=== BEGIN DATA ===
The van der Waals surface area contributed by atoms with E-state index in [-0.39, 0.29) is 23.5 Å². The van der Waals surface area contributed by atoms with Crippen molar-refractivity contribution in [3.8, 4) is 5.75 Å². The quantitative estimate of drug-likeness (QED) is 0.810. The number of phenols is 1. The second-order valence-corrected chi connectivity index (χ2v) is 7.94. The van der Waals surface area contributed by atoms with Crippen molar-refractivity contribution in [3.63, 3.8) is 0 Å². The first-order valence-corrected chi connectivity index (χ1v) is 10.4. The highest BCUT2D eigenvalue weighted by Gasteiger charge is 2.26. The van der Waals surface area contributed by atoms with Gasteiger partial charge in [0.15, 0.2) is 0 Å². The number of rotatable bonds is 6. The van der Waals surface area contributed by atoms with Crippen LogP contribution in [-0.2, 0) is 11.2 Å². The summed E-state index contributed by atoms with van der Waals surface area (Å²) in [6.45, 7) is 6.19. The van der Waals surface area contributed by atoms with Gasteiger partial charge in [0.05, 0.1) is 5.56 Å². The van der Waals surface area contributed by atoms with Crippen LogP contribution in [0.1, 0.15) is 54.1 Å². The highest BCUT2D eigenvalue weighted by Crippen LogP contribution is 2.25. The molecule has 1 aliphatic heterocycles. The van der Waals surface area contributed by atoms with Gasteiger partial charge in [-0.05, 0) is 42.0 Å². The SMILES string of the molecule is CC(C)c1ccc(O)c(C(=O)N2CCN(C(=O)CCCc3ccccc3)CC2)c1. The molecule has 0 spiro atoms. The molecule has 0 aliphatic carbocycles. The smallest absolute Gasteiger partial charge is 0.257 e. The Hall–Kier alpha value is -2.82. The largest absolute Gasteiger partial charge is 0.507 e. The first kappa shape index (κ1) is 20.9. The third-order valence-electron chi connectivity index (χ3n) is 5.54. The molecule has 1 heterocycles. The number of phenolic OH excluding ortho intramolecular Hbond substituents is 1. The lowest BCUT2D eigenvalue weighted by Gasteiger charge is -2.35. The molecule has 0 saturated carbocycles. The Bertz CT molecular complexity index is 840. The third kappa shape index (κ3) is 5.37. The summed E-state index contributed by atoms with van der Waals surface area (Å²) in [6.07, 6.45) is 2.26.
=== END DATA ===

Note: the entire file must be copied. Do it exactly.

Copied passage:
The van der Waals surface area contributed by atoms with E-state index in [-0.39, 0.29) is 23.5 Å². The van der Waals surface area contributed by atoms with Crippen molar-refractivity contribution in [3.8, 4) is 5.75 Å². The quantitative estimate of drug-likeness (QED) is 0.810. The number of phenols is 1. The second-order valence-corrected chi connectivity index (χ2v) is 7.94. The van der Waals surface area contributed by atoms with Crippen molar-refractivity contribution in [3.63, 3.8) is 0 Å². The first-order valence-corrected chi connectivity index (χ1v) is 10.4. The highest BCUT2D eigenvalue weighted by Gasteiger charge is 2.26. The van der Waals surface area contributed by atoms with Gasteiger partial charge in [0.15, 0.2) is 0 Å². The number of rotatable bonds is 6. The van der Waals surface area contributed by atoms with Crippen LogP contribution in [-0.2, 0) is 11.2 Å². The summed E-state index contributed by atoms with van der Waals surface area (Å²) in [6.45, 7) is 6.19. The van der Waals surface area contributed by atoms with Gasteiger partial charge in [0.05, 0.1) is 5.56 Å². The van der Waals surface area contributed by atoms with Crippen LogP contribution in [0.1, 0.15) is 54.1 Å². The highest BCUT2D eigenvalue weighted by Crippen LogP contribution is 2.25. The molecule has 1 aliphatic heterocycles. The van der Waals surface area contributed by atoms with Gasteiger partial charge in [-0.05, 0) is 42.0 Å². The SMILES string of the molecule is CC(C)c1ccc(O)c(C(=O)N2CCN(C(=O)CCCc3ccccc3)CC2)c1. The molecule has 0 spiro atoms. The molecule has 0 aliphatic carbocycles. The smallest absolute Gasteiger partial charge is 0.257 e. The Hall–Kier alpha value is -2.82. The largest absolute Gasteiger partial charge is 0.507 e. The first kappa shape index (κ1) is 20.9. The third-order valence-electron chi connectivity index (χ3n) is 5.54. The molecule has 1 heterocycles. The number of phenolic OH excluding ortho intramolecular Hbond substituents is 1. The lowest BCUT2D eigenvalue weighted by Gasteiger charge is -2.35. The molecule has 0 saturated carbocycles. The Bertz CT molecular complexity index is 840. The third kappa shape index (κ3) is 5.37. The summed E-state index contributed by atoms with van der Waals surface area (Å²) in [6.07, 6.45) is 2.26.